Pub Singer Arrested for Racism After Chinese Passers-By Hear Him Perform Kung Fu Fighting

Daily Mail (London), April 27, 2011

A pub singer has been arrested on suspicion of racism for singing the classic chart hit Kung Fu Fighting.

The song, performed by Simon Ledger, 34, is said to have offended two Chinese people as they walked past the bar where he was singing.

The entertainer regularly performs the 1974 number one hit, originally by disco star Carl Douglas, at the Driftwood Beach Bar in Sandown, on the Isle of Wight.

But after one of the passers-by reported his routine on Sunday afternoon, Mr Ledger was arrested on suspicion of racially aggravated harassment.

‘We were performing Kung Fu Fighting, as we do during all our sets,’ he said.

‘People of all races were loving it. Chinese people have never been offended by it before.

‘But this lad walking past with his mum started swearing at us and making obscene hand gestures before taking a picture on his mobile phone.

‘We hadn’t even seen them when we started the song. He must have phoned the police.’

Officers later called Mr Ledger while he was eating in a Chinese restaurant to arrange a meeting.

The singer assumed it was a prank–but he was later arrested and is still under investigation.

‘They seemed pretty amazed but said the law is the law and it was their duty,’ he is reported to have said.

‘It’s political correctness gone potty. There are plenty of Welsh people at our shows–does it mean I can’t play any Tom Jones?’

Bar owner Sean Ware told the Sun newspaper: ‘The song is in no way racist and nor is Simon. There is no way he would abuse anyone.

‘He didn’t start the song just because Chinese people were walking past. He had already started playing it.’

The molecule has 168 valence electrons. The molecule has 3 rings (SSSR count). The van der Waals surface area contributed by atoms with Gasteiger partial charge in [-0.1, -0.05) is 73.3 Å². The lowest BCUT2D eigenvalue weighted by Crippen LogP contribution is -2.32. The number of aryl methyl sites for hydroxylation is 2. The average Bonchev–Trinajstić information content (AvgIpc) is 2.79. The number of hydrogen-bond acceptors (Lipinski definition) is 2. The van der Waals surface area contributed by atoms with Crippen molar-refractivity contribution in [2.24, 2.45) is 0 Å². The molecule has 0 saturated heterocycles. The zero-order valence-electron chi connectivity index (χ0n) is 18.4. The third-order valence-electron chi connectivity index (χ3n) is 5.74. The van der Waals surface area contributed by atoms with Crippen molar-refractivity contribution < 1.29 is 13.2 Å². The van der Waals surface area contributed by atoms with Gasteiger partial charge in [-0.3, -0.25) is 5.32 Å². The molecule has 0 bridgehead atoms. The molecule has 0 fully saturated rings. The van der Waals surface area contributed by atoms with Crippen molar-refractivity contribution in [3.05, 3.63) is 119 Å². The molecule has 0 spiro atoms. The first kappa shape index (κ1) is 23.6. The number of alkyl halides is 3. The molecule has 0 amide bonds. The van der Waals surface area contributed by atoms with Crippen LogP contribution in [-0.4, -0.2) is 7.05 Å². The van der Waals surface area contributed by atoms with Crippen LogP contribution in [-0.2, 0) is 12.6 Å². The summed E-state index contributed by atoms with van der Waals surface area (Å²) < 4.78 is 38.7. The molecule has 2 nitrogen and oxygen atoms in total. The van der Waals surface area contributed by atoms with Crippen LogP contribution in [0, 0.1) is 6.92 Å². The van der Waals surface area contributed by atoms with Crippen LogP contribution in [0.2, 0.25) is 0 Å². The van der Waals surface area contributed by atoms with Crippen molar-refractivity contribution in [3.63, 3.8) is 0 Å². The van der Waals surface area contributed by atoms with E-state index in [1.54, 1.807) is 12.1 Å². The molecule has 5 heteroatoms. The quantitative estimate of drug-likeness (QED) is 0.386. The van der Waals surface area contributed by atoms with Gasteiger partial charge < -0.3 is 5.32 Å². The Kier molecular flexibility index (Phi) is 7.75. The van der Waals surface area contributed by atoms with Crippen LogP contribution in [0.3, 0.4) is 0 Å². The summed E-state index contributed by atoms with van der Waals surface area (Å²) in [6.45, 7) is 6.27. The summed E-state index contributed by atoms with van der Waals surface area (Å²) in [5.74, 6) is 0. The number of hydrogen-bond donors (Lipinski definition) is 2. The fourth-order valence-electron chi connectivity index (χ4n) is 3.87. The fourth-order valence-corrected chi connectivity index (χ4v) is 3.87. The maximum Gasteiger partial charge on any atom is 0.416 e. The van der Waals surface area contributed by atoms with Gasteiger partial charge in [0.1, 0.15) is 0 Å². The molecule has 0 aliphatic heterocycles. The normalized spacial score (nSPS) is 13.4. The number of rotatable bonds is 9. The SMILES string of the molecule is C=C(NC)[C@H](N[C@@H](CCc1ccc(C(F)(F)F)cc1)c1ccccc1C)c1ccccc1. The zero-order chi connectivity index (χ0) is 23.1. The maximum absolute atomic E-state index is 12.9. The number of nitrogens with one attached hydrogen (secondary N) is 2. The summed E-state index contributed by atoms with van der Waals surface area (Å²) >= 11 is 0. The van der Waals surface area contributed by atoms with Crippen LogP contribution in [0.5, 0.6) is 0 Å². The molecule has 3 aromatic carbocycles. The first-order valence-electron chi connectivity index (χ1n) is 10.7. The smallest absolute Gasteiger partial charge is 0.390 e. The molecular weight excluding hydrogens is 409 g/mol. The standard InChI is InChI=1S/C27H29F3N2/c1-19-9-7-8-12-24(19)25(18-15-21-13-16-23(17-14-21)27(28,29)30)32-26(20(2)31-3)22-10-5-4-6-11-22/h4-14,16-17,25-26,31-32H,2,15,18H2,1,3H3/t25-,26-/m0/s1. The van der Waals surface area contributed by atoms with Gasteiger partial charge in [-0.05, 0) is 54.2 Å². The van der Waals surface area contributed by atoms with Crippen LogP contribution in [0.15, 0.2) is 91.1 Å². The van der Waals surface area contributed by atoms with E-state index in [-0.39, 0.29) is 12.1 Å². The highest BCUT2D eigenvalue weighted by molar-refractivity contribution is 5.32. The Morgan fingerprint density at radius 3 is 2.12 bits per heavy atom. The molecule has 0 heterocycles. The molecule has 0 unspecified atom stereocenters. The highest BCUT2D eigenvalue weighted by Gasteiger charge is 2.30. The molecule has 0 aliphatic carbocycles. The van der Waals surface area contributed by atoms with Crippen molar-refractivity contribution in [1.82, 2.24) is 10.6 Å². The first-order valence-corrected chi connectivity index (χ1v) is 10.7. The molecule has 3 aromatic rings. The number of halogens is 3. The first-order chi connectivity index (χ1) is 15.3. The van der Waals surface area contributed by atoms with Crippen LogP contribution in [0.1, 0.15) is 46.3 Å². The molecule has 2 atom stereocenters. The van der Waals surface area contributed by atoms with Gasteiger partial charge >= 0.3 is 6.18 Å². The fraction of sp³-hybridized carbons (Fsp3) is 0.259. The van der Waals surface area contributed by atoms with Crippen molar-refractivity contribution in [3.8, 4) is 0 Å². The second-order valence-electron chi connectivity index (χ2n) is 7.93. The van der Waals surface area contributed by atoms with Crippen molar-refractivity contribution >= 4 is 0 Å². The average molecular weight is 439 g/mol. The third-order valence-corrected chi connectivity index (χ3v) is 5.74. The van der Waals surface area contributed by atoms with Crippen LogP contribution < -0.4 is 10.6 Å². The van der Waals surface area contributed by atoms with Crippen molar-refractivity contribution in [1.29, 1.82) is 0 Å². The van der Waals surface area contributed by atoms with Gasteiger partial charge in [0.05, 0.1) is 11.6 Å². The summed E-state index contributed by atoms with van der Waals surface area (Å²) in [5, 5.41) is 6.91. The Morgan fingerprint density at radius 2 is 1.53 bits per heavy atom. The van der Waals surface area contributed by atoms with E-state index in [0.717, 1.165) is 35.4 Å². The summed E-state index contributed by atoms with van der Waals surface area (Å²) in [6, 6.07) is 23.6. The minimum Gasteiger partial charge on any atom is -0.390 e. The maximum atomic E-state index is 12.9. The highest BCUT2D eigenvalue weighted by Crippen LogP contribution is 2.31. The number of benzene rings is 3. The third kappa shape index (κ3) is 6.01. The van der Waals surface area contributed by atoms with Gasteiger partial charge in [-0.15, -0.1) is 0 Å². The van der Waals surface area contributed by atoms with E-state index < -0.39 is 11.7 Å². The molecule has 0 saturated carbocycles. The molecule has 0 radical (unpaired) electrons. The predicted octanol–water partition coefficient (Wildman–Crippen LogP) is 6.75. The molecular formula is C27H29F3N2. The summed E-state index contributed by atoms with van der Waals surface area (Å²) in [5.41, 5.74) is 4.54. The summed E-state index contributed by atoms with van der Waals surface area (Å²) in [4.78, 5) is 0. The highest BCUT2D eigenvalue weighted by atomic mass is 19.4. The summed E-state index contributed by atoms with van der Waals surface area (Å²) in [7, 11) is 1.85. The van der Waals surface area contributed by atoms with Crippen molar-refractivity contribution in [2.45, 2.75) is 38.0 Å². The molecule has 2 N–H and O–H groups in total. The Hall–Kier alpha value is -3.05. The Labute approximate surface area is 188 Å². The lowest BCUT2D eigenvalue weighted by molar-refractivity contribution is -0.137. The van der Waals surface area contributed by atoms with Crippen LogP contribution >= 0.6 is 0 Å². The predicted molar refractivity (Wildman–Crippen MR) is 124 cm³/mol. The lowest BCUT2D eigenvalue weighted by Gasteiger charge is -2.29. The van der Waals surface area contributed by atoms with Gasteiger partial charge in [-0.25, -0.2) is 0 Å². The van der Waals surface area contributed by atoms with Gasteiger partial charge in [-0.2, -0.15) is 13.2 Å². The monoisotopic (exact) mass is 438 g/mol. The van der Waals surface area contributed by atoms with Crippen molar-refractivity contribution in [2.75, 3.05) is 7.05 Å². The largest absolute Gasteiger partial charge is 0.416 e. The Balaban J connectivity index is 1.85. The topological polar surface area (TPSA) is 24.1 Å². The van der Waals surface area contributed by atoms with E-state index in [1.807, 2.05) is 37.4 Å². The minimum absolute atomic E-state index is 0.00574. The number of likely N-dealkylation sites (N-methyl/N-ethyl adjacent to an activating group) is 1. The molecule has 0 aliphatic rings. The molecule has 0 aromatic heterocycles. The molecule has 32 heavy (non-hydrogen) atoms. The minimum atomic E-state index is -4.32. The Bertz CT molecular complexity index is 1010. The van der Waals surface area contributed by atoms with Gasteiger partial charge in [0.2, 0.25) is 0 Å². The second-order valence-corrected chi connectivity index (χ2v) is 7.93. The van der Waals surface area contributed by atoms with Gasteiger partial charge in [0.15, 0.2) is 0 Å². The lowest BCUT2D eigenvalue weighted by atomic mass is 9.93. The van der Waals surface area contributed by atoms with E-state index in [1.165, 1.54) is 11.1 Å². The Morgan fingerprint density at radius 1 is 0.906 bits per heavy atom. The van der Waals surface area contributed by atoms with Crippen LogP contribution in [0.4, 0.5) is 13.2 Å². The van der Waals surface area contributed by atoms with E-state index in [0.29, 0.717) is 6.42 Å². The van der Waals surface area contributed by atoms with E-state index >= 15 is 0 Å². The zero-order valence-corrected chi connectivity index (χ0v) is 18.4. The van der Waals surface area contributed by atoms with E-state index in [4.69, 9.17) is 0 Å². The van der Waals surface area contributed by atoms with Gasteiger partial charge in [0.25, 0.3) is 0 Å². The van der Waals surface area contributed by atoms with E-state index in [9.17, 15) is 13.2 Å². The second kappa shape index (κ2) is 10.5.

Mr Ledger, who was later bailed, wrote on Facebook: ‘If the lad who phoned the police is reading this, what is wrong with you?’

A Hampshire police spokesman last night said a 32-year-old man of Chinese origin had claimed he was subjected to racial abuse.

He added: ‘If a victim believes that an alleged crime is racially aggravated, the police will treat it seriously. Investigations into this incident are continuing.’

The spokesman said a 34-year-old man was arrested on suspicion of causing harassment, alarm or distress under section 4a of the Public Order Act 1986.

The man was not taken to the police station at the time, but was released on bail.

He will visit Newport police station today where he will be interviewed.


Everybody was kung fu fighting,
Those cats were fast as lightning,
In fact it was a little bit frigEverybody was kung fu fighting,
Those cats were fast as lightning,
In fact it was a little bit frightening,
But they fought with expert timing.

They were funky China men from funky Chinatown,
They were chopping them up and they were chopping them down,
It’s an ancient Chinese art and everybody knew their part,
From a feint into a slip, and kicking from the hip.

Everybody was kung fu fighting . . .

There was funky Billy Chin and little Sammy Chung,
He said here comes the big boss, let’s get it on,
We took a bow and made a stand, started swinging with the hand,
The sudden motion made me skip now we’re into a brand knew trip.

Everybody was kung fu fighting . . .

htening,
But they fought with expert timing.